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Protesters shout slogans while holding placards during a late afternoon march through downtown Los Angeles on Oct. 3, 2011 in solidarity with Occupy Wall Street protesters in New York City.FREDERIC J. BROWN/AFP / Getty Images

Several thousand kilometres from the heart of the growing anti-Wall Street protests in New York, Kalle Lasn says he is astounded that an idea he and a few others hatched in Vancouver is now expanding across North America and beyond.

"Of course, we had some hopes and dreams, but we had no idea it would turn into a movement in the United States, then into Canada, and become global," said Mr. Lasn, co-editor of the influential, Vancouver-based, anti-consumer publication Adbusters, which first called for a people's occupation of Wall Street.

"The way this has bubbled to the top is quite amazing. We really didn't expect it."

After the weekend arrest of more than 700 demonstrators on the Brooklyn Bridge, American unions are joining in. The next big protest is scheduled Thursday in Washington and strategy sessions are being called in Canadian cities to plan similar actions.

The escalating wave of protests stems from a routine brainstorming session of five or six people this past summer at Adbusters.

"We just felt America was ripe for a Tahrir moment of its own," said Mr. Lasn, referring to the throngs who congregated in Cairo's central square earlier this year to bring down Egyptian dictator Hosni Mubarak.

The group conceived a centre spread in the magazine's July edition, depicting a ballerina delicately balancing on the iconic Wall Street bull, with the words: "What is our one demand?....#OCCUPYWALLSTREET, September 17, Bring tent."

The slogan quickly captivated Adbusters' 90,000-strong network of self-styled "culture jammers." Word began to spread.

"We just did this thing and watched as it started to grow and grow," Mr. Lasn marvelled. "Then some groups in New York got behind it. The buzz grew, and suddenly it took off, and now it's a real movement."

Mr. Lasn believes that the swelling anti-corporate protests, which have yet to focus on specific demands, have the potential to revive the long-dormant left wing in the United States.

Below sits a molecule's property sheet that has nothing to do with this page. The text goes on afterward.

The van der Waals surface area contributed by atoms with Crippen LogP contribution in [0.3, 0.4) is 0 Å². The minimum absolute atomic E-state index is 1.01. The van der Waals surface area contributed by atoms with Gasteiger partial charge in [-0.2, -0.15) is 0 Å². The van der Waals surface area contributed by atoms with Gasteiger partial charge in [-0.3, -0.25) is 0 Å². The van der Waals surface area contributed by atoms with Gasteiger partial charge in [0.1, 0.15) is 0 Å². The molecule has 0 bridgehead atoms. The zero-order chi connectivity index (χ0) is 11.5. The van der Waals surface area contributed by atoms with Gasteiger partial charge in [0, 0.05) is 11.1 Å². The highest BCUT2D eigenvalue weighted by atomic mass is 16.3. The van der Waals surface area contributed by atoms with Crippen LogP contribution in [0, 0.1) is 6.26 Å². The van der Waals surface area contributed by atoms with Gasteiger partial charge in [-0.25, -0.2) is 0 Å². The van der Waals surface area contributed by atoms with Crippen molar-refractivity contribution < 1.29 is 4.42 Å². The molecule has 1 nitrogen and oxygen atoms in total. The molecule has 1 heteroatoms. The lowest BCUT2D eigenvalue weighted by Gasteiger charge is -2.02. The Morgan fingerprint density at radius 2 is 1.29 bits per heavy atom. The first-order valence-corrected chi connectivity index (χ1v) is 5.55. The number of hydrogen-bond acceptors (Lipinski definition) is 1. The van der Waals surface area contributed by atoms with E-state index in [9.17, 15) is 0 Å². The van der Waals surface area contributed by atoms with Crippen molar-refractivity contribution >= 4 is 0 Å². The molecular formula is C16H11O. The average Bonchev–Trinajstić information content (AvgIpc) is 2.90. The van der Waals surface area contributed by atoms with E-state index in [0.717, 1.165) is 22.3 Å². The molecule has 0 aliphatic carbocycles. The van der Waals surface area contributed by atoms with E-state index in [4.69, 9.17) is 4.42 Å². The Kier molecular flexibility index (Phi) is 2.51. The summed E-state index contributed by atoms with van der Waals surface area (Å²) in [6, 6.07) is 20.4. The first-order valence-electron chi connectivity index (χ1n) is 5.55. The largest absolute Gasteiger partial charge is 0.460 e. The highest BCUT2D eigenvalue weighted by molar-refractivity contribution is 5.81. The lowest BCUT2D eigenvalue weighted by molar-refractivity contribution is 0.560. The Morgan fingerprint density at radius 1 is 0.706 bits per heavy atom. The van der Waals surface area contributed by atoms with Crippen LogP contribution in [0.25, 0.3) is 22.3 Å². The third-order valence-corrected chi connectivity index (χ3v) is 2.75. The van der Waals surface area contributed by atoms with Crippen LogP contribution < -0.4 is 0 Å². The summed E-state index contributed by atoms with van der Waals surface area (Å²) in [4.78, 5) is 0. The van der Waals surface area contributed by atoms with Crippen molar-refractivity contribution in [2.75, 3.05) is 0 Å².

"I was scared the loony left would take over again, and the whole thing would fizzle into nothing. But real, substantial people are turning up, people with a bit of backbone," said Mr. Lasn, who describes himself as being old enough to remember the sixties.

"They are starting to have the same sort of chutzpah that the Tea Party has. That's what the political left sorely needs."

Protests have been slower to come to Canada, Mr. Lasn said, because economic conditions are much worse in the United States.

"They are losing their jobs, their houses. Nearly 40 per cent of young people between 19 and 25 can't find work. There is a lot of anger out there. I think that the moment was absolutely ripe for this to happen."

In the United States, protests are springing up from Florida to Boston to Los Angeles.

"This could have legs to it," observed Moneyball author Michael Lewis, who has also written about Wall Street and global economic turmoil.

Activists in Toronto and Vancouver are holding meetings Friday and Saturday to plan protest occupations starting Oct. 15.

Young people, with their Internet and social media savvy, are in the forefront of Occupy Wall Street, Mr. Lasn said.

"Egypt and Tahrir Square proved that a few smart people on the Internet can call for something and, if it captures the public's imagination, it can get tens of thousands of people out on the streets."

Adbusters, meanwhile, is relishing its role in what Mr. Lasn calls one of the most hopeful moments in the magazine's 20-year history.

"This was all cooked up right here at Adbusters. It's a Canadian adventure," he said.

In the past, the publication has galvanized action around campaigns such as Buy Nothing Day and Digital Detox Week. "But this takes the cake," Mr. Lasn said.

With a report from The Associated Press

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